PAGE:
Patashnik has been my favourite album for years: as I am on here to replace the snapped tape in immortal optical plastic, I thought I’d share my impressions. Its actually a good one to own on tape, for a bit of analogue comfort-noise and ease of continuously looping it.
First off, the album is haunting but hummable. Certain other works of Jensen’s (eg Shenzou) sound like a whale with wind but patashnik is an earlier work and remains more strongly in the dance-music tradition, plunging from ethereal heights to pulse-racing breaks with the fluency of a falcon, then cruising in an intellectually active but viscerally tranquil state of grace which can last for subjective days. One track I take issue with has the cheesy sample “…an Extra-terrestrial disk-jockey” repeated several times. In the end I re-recorded the tape with just the intro and the first part of the sample re-cued a few times (”can you imagine..?”). I also threw in the drum solo from a nameless sixties rock song to fill up the rest of the space, and provide a much needed bit of analogue palate-refreshment. 10 minutes of silence were another excellent adjunct to the music, at the end of the other side of the tape.
Listen and love.
‘Novelty Waves’ is the Biosphere song used in the Levi’s advert so many years ago. With its ominous melody and growling bass, it probably is the piece of work that Biosphere (Geir Jennsen) is best known for, but it hardly reflects his full sound. This song was recorded at the time when Jennsen was slowly moving away from the beat driven songs on his previous album ‘Microgravity’, into a much more ambient soundscape electronic field of music.
This album though is probably the best one to go for for first time listeners to Biosphere. It contains a mixture of beat driven and ambient soundscape tracks, as well as icy electro tracks and warm sounding electro tracks. Out of all his albums it is certainly the most listener friendly.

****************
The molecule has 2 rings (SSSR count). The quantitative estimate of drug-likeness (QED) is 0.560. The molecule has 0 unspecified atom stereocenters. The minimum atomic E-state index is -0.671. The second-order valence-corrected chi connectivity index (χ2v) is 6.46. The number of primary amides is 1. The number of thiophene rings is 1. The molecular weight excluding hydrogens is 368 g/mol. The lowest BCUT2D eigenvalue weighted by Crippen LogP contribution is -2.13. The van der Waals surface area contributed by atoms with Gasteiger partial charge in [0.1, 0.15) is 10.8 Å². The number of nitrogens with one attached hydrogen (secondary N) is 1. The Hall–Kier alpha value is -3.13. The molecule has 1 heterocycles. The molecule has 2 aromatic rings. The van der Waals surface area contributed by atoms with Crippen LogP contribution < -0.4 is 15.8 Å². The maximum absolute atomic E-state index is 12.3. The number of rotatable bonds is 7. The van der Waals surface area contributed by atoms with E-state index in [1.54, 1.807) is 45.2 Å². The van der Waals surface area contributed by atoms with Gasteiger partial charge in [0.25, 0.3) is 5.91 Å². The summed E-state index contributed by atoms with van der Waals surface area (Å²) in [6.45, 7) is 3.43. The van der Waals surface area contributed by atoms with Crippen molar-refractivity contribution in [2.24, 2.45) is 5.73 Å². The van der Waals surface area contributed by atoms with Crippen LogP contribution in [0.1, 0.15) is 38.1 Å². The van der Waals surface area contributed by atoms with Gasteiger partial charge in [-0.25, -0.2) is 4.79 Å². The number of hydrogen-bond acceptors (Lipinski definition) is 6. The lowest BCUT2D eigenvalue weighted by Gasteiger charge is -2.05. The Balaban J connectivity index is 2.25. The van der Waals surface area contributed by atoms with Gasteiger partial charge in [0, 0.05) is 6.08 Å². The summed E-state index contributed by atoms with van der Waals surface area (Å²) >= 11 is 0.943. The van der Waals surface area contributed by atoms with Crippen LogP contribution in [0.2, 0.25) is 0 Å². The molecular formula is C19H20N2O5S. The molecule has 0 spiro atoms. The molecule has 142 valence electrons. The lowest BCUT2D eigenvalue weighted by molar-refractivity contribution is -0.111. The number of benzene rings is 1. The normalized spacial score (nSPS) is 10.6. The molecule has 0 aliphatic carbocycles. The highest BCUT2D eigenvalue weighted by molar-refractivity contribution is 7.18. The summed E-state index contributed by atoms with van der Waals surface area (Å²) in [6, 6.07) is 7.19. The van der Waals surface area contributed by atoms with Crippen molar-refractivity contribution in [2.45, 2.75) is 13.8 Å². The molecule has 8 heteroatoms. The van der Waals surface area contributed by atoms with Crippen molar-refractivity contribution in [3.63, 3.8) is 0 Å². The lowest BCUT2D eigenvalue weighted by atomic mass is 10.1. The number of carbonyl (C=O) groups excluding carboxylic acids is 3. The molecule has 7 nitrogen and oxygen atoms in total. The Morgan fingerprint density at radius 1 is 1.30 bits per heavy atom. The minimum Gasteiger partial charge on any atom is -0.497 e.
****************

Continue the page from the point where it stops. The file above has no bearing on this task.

But that doesn’t mean it’s not innovative or cutting edge, far from it. Biosphere is widely respected as a man who can conjure up sounds which other electronic artists can only dream of. This album is quality from start to finish.
Bass Communion – Ghosts on Magnetic Tape
The 2004 masterpiece Ghosts on Magnetic Tape by the musical mastermind Steven Wilson shows his versatility as a musician by creating evocative pieces of minimalism with the aid of processed field recordings as well as using old 78 rpm records played at half speed to achieve an aural, ethereal sound that is all together haunting as it is beautiful. The tracks feel seamlessly linked together but at the same time each inherits a uniquely different sound world.
The tracks make the listener feel very confined within the music, trapped in the pulsating sound, but at the same time drawn in and trying to capture all that is going on. It is that pulsating sound that is so near and dear to myself as a listener of Bass Communion because it makes the experience of intently listening to the record all the more satisfying and rewarding.
The piece, unlike most contemporary music (of which this is most definitely not) has no crescendo or memorable part to the music. It is one constant piece of flowing, morphing sound and should be viewed as such.
To even call it music in the traditional sense is a bit awkward and a moot point. The piece is an experiment in pure sound and what can be done with pure sound. A piece like this challenges what the regular tradition of what sound should be. I recommend this to any beginner of Bass Communion, as this was the first piece that I had heard by one of Steven Wilson’s alter egos and would not be writing this review if I had not heard his other Bass Communion pieces as well.